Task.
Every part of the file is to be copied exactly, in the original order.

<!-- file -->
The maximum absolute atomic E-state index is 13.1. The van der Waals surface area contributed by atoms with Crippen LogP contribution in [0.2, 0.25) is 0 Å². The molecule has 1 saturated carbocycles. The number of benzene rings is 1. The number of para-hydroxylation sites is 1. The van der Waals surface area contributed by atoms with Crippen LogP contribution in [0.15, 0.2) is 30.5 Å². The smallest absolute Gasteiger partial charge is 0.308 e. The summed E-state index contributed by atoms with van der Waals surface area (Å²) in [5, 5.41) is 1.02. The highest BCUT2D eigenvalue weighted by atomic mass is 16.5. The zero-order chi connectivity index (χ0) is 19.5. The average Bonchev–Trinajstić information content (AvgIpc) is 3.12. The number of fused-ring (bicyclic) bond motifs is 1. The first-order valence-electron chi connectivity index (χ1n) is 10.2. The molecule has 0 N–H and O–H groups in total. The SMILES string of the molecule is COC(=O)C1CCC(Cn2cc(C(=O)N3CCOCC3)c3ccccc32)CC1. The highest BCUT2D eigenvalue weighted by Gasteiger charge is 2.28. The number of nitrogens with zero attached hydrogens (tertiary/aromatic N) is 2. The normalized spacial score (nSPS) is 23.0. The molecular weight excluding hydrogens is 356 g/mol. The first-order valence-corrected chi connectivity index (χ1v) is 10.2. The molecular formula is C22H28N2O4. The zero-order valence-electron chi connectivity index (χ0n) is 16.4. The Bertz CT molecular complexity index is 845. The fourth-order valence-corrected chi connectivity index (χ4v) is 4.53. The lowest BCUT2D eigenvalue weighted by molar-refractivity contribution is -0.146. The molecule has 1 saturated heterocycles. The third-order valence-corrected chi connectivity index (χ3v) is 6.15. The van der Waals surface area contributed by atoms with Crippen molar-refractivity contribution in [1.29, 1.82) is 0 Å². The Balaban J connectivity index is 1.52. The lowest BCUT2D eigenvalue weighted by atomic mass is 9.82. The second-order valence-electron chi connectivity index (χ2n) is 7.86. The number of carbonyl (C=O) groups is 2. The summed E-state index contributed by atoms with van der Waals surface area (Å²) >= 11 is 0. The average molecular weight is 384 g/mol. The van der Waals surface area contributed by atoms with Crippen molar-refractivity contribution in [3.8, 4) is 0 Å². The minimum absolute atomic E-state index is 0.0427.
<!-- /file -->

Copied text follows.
The maximum absolute atomic E-state index is 13.1. The van der Waals surface area contributed by atoms with Crippen LogP contribution in [0.2, 0.25) is 0 Å². The molecule has 1 saturated carbocycles. The number of benzene rings is 1. The number of para-hydroxylation sites is 1. The van der Waals surface area contributed by atoms with Crippen LogP contribution in [0.15, 0.2) is 30.5 Å². The smallest absolute Gasteiger partial charge is 0.308 e. The summed E-state index contributed by atoms with van der Waals surface area (Å²) in [5, 5.41) is 1.02. The highest BCUT2D eigenvalue weighted by atomic mass is 16.5. The zero-order chi connectivity index (χ0) is 19.5. The average Bonchev–Trinajstić information content (AvgIpc) is 3.12. The number of fused-ring (bicyclic) bond motifs is 1. The first-order valence-electron chi connectivity index (χ1n) is 10.2. The molecule has 0 N–H and O–H groups in total. The SMILES string of the molecule is COC(=O)C1CCC(Cn2cc(C(=O)N3CCOCC3)c3ccccc32)CC1. The highest BCUT2D eigenvalue weighted by Gasteiger charge is 2.28. The number of nitrogens with zero attached hydrogens (tertiary/aromatic N) is 2. The normalized spacial score (nSPS) is 23.0. The molecular weight excluding hydrogens is 356 g/mol. The first-order valence-corrected chi connectivity index (χ1v) is 10.2. The molecular formula is C22H28N2O4. The zero-order valence-electron chi connectivity index (χ0n) is 16.4. The Bertz CT molecular complexity index is 845. The fourth-order valence-corrected chi connectivity index (χ4v) is 4.53. The lowest BCUT2D eigenvalue weighted by molar-refractivity contribution is -0.146. The molecule has 1 saturated heterocycles. The third-order valence-corrected chi connectivity index (χ3v) is 6.15. The van der Waals surface area contributed by atoms with Crippen molar-refractivity contribution in [1.29, 1.82) is 0 Å². The Balaban J connectivity index is 1.52. The lowest BCUT2D eigenvalue weighted by atomic mass is 9.82. The second-order valence-electron chi connectivity index (χ2n) is 7.86. The number of carbonyl (C=O) groups is 2. The summed E-state index contributed by atoms with van der Waals surface area (Å²) >= 11 is 0. The average molecular weight is 384 g/mol. The van der Waals surface area contributed by atoms with Crippen molar-refractivity contribution in [3.8, 4) is 0 Å². The minimum absolute atomic E-state index is 0.0427.